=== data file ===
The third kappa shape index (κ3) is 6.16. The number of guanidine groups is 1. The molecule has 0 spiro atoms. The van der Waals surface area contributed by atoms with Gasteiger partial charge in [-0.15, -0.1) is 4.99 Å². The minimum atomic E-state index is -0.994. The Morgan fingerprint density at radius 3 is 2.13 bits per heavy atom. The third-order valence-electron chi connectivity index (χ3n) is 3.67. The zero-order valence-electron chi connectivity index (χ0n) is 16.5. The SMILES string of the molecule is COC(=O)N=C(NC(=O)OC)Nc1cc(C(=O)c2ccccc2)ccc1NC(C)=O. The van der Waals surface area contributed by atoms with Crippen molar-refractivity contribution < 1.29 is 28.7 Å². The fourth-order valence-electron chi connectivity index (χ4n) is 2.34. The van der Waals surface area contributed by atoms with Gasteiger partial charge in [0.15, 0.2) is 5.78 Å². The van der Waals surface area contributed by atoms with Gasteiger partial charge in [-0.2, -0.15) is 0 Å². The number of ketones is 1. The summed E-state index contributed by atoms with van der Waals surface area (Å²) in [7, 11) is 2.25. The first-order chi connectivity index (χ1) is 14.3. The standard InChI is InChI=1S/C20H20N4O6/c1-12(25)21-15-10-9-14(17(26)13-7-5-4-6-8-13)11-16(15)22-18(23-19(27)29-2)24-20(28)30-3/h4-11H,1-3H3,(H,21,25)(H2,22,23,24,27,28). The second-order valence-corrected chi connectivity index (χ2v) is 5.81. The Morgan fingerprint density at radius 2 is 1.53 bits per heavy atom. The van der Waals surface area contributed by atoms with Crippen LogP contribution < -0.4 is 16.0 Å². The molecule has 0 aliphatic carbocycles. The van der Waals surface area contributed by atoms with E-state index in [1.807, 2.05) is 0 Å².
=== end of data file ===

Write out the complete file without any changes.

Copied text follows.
The third kappa shape index (κ3) is 6.16. The number of guanidine groups is 1. The molecule has 0 spiro atoms. The van der Waals surface area contributed by atoms with Gasteiger partial charge in [-0.15, -0.1) is 4.99 Å². The minimum atomic E-state index is -0.994. The Morgan fingerprint density at radius 3 is 2.13 bits per heavy atom. The third-order valence-electron chi connectivity index (χ3n) is 3.67. The zero-order valence-electron chi connectivity index (χ0n) is 16.5. The SMILES string of the molecule is COC(=O)N=C(NC(=O)OC)Nc1cc(C(=O)c2ccccc2)ccc1NC(C)=O. The van der Waals surface area contributed by atoms with Crippen molar-refractivity contribution < 1.29 is 28.7 Å². The fourth-order valence-electron chi connectivity index (χ4n) is 2.34. The van der Waals surface area contributed by atoms with Gasteiger partial charge in [0.15, 0.2) is 5.78 Å². The van der Waals surface area contributed by atoms with Gasteiger partial charge in [-0.2, -0.15) is 0 Å². The number of ketones is 1. The summed E-state index contributed by atoms with van der Waals surface area (Å²) in [7, 11) is 2.25. The first-order chi connectivity index (χ1) is 14.3. The standard InChI is InChI=1S/C20H20N4O6/c1-12(25)21-15-10-9-14(17(26)13-7-5-4-6-8-13)11-16(15)22-18(23-19(27)29-2)24-20(28)30-3/h4-11H,1-3H3,(H,21,25)(H2,22,23,24,27,28). The second-order valence-corrected chi connectivity index (χ2v) is 5.81. The Morgan fingerprint density at radius 2 is 1.53 bits per heavy atom. The van der Waals surface area contributed by atoms with Crippen LogP contribution < -0.4 is 16.0 Å². The molecule has 0 aliphatic carbocycles. The van der Waals surface area contributed by atoms with E-state index in [1.807, 2.05) is 0 Å².